When you stand on the roof of an Airstream, stand ONLY on the ribs, which can be seen by the row of rivets. Never stand elsewhere.

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Old 03-06-2004, 12:05 PM   #9
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Yes you don't want to put epoxy on a wet surface or you will permenently lock in the moisture. What you can do to stop any additional rot is to pour automotive antifreeze on it - that will kill the rot spores and prevent it from rotting further until you can get around to fixing it.

Also depends on where the rot is - if its a big section - especially in front - its (IMHO) to replace that section of wood.

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Old 03-06-2004, 07:53 PM   #10
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FWIW my Argosy does have ribs split by windows on both sides. Not too impressive for strength, but it was done.

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Old 03-06-2004, 10:26 PM   #11
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Question This is the second time I've seen you suggest this Ken...

Quote:
What you can do to stop any additional rot is to pour automotive antifreeze on it - that will kill the rot spores and prevent it from rotting further until you can get around to fixing it.
I gotta ask...won't the anti-freeze affect (or is it effect? ) the penetrating epoxy's ability to penetrate the wood once dry? Or would it chemically weaken the epoxy? Just curious...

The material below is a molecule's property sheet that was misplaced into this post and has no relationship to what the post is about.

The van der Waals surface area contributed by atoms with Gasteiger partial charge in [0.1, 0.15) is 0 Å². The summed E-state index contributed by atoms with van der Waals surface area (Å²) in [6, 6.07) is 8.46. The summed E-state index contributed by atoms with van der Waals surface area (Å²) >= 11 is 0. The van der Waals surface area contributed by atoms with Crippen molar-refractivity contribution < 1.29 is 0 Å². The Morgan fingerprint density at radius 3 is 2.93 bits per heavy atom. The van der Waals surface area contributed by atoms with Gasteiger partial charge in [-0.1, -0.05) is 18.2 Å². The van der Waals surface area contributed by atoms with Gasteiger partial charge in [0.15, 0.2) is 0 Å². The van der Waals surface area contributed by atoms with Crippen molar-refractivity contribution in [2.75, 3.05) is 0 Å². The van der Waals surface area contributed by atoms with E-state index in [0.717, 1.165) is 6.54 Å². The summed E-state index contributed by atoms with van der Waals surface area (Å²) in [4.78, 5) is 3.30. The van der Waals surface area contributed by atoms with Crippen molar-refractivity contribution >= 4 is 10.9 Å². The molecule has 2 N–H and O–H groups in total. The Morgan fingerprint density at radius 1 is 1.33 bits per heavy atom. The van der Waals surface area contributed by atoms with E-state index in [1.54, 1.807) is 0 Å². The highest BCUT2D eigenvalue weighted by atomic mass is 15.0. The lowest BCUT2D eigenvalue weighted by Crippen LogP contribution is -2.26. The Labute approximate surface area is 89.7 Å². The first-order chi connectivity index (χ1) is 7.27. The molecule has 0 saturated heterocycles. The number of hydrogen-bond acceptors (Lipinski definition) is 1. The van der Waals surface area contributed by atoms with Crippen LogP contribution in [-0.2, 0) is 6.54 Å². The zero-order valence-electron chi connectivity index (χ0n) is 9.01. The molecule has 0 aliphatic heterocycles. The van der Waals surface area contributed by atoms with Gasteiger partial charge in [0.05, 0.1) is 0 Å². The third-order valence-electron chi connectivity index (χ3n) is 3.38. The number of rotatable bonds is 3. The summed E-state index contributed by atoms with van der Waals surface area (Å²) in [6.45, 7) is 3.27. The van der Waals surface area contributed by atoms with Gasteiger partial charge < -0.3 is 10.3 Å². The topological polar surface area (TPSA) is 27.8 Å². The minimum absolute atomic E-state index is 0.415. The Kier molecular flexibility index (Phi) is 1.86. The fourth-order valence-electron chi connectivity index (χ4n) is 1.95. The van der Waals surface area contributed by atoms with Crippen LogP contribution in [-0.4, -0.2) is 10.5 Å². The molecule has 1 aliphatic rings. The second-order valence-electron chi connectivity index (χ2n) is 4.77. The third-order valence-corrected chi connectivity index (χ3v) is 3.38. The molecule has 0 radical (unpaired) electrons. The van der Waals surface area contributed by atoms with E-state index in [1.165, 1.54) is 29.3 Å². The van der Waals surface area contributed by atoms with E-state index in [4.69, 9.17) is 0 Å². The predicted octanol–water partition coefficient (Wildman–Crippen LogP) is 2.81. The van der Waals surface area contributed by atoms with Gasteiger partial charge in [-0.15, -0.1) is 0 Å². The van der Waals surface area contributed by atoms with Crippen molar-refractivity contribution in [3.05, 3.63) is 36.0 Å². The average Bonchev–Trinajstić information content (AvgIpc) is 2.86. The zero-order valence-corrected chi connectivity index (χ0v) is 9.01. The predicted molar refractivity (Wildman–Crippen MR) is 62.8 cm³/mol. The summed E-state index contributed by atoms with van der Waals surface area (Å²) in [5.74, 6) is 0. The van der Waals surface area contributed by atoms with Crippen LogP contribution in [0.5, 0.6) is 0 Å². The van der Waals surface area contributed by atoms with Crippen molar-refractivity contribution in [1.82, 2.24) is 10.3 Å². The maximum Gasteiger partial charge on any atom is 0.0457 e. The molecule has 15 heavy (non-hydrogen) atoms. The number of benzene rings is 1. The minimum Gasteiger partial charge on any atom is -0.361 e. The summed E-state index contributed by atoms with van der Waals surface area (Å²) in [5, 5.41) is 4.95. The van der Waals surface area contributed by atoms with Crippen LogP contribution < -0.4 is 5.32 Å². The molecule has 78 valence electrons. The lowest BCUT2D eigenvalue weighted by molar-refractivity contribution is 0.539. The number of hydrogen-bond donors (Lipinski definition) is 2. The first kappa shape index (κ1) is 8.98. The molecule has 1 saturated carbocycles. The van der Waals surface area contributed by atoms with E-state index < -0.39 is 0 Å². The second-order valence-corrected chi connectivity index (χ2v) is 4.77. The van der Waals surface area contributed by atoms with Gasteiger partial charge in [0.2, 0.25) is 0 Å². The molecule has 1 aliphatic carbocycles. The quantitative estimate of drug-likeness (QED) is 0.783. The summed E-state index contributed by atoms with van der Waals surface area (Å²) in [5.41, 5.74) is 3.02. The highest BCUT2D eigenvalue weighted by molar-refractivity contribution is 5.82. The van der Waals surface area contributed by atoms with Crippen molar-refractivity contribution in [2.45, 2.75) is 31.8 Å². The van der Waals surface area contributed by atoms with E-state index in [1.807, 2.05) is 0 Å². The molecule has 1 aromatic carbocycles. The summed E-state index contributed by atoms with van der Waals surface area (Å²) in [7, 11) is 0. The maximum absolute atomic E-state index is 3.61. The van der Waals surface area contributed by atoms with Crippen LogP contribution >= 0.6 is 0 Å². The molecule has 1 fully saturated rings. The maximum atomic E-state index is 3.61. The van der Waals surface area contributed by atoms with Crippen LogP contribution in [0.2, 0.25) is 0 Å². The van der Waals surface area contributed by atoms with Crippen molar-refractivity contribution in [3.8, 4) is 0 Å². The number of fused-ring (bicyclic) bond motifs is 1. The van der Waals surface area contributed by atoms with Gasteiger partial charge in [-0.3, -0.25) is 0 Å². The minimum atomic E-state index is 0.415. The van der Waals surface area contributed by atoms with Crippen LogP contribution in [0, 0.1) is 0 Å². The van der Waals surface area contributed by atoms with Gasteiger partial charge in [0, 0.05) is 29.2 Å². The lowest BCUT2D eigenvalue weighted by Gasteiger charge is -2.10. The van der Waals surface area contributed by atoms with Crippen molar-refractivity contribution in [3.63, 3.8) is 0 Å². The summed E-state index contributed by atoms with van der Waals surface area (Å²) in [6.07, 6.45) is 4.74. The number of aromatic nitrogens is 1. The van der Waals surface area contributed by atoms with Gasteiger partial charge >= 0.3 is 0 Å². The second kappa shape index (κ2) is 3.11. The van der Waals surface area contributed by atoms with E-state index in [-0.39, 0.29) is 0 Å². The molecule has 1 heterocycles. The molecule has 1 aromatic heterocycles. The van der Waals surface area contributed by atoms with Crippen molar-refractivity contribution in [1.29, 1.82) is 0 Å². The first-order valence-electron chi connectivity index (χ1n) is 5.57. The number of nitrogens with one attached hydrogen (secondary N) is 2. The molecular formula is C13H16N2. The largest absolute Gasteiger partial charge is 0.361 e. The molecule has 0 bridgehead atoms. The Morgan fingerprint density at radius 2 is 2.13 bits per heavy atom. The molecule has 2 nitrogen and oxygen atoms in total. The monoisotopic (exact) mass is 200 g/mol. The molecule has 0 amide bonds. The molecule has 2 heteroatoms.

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Old 03-07-2004, 06:15 AM   #12
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I doubt that chemical residue from antifreeze would affect the bonding power of the penetrating epoxy - although I really do not know for certain. However, my bigger concern would be the time it would take for the wood to dry out once soaked in antifreeze. Antifreeze is very, very slow to evaporate.

Antifreeze may make sense in a boat where you are trying to displace water (and I don't know myself whether it really works or not), but in an enclosed structure like an Airstream it seems to offer no benefit at all. I think you would be far better to stop the leaks, and just let it dry out.

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Old 03-07-2004, 06:11 PM   #13
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My suggestion of anti freeze is if you can't get around to doing the epoxy for a while. It will kill the rot spores and keep it from rotting further. You would, however, want to let it dry out completetly before you seal it with epoxy.